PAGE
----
31 help materials, “An inescapable consequen ce of this emphasis on the self holds that responsibility begins and ends with the self. Answers are to be found internally” (Woodstock 182). If self-responsibility necessitate s self-discipline, this type of absolute burden on the self can become problematic. Taken to its logical extension, self-re sponsibility becomes burdensome because, according to the theory, things can be manifested at the unconscious level. If this is true, then even if one is consciously working at attracting positive things into their lives, their subconscious could be sabotaging all thei r hard work. “You attract to you the predominant thoughts that you’re holding in your awareness, whether those thoughts are conscious or unconscious. That’s the rub” (M ichael Bernard Beckwith 19). Indeed that is the rub. If, by definition, the unconscious is compiled of buried thoughts and desires that people do not realize they even have, then th ere can be absolutely no way to discipline that part of the mind in waking hours. So, pe rhaps the practitioners of The Secret are suggesting that if applying the Law of Attr action is not working, you have a muddled, unmalleable unconscious. Due to the excessive focus on the individual, being unable to manifest things for oneself, suggests that you, the reader are inherently flawed.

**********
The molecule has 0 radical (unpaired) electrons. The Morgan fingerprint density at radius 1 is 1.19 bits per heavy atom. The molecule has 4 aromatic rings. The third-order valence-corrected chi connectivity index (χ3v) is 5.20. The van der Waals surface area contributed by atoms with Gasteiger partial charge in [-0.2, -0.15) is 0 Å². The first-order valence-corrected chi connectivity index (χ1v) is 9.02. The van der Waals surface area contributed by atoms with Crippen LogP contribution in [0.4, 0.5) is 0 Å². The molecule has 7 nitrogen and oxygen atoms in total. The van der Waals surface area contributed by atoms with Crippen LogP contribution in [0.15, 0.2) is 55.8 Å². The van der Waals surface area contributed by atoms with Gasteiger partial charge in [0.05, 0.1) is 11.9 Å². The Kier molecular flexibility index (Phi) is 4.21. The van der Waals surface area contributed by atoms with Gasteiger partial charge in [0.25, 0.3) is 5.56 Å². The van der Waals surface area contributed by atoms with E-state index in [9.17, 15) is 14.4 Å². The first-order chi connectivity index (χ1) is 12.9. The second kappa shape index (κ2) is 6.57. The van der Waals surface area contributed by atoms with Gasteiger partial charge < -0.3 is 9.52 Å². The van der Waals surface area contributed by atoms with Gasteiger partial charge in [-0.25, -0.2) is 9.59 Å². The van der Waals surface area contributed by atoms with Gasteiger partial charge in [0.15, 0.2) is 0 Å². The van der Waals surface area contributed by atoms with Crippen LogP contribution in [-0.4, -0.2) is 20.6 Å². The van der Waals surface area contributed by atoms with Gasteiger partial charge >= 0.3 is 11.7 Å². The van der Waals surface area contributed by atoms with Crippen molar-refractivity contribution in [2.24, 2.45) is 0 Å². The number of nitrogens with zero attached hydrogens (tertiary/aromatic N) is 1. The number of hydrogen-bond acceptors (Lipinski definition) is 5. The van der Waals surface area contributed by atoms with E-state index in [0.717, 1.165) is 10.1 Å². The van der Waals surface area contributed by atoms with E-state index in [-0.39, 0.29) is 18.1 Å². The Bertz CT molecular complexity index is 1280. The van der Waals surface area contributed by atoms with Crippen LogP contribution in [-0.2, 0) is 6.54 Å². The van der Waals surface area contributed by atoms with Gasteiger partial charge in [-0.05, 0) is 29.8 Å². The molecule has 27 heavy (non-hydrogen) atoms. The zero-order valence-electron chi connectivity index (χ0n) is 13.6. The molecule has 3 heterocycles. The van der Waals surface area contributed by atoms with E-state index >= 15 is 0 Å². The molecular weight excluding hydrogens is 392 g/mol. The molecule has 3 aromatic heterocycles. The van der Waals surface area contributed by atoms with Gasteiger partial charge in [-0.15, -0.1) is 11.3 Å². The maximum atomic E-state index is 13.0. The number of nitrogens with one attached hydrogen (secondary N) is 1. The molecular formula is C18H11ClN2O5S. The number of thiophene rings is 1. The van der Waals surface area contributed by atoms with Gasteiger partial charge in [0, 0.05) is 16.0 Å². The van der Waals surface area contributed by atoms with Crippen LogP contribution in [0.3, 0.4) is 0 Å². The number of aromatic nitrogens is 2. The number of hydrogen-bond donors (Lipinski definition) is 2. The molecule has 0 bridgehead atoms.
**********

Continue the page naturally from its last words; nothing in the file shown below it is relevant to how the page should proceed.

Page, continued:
32 Chapter Three The Contradictory Co-Mingling of Science and Mysticism, Absence, Individualism and Marginalization Three religious movements (transcend entalism, spiritualism, and mind cure) marked the shift at the beginning of the 19th century from hard-line traditional fire and brimstone Christianity to more liberal spir itual views and new ideas about consciousness (Schmit 42). New Thought (the precursor to the Law of Attraction) was an outsource of both the transcendental and mesmerist traditions and be gan to emerge as a popular movement at the end of the 19th century. As Griswold (1933) notes, New Thought was a system, not a church. The Law of Attraction ha s been formulated in a similar way with groups meeting in varied and dispersed loca les, many adhering to different fundamental belief systems and values but brought toge ther through the promise of success and happiness that is promised to be re alized through the potential of mind. The Secret uses many of the same fund amental ideas that are foundational to New Thought. In fact, some of the “experts” quoted throughout the book include Prentice Mulford, one of the founders of New T hought, and Wallace Wattles, the author of The Science of Getting Rich and another New Thought practitio ner. During the height of the New Thought movement, scientific thought and empiricism were enjoying an unprecedented amount of attention, and questions about the validity of God were being addressed. By the same token, The Secret has emerged at a time where technological advances seem to have proven that “hard” science in contemporary society reigns supreme over the “soft” sciences. “Similar to the late nineteenth century blooming of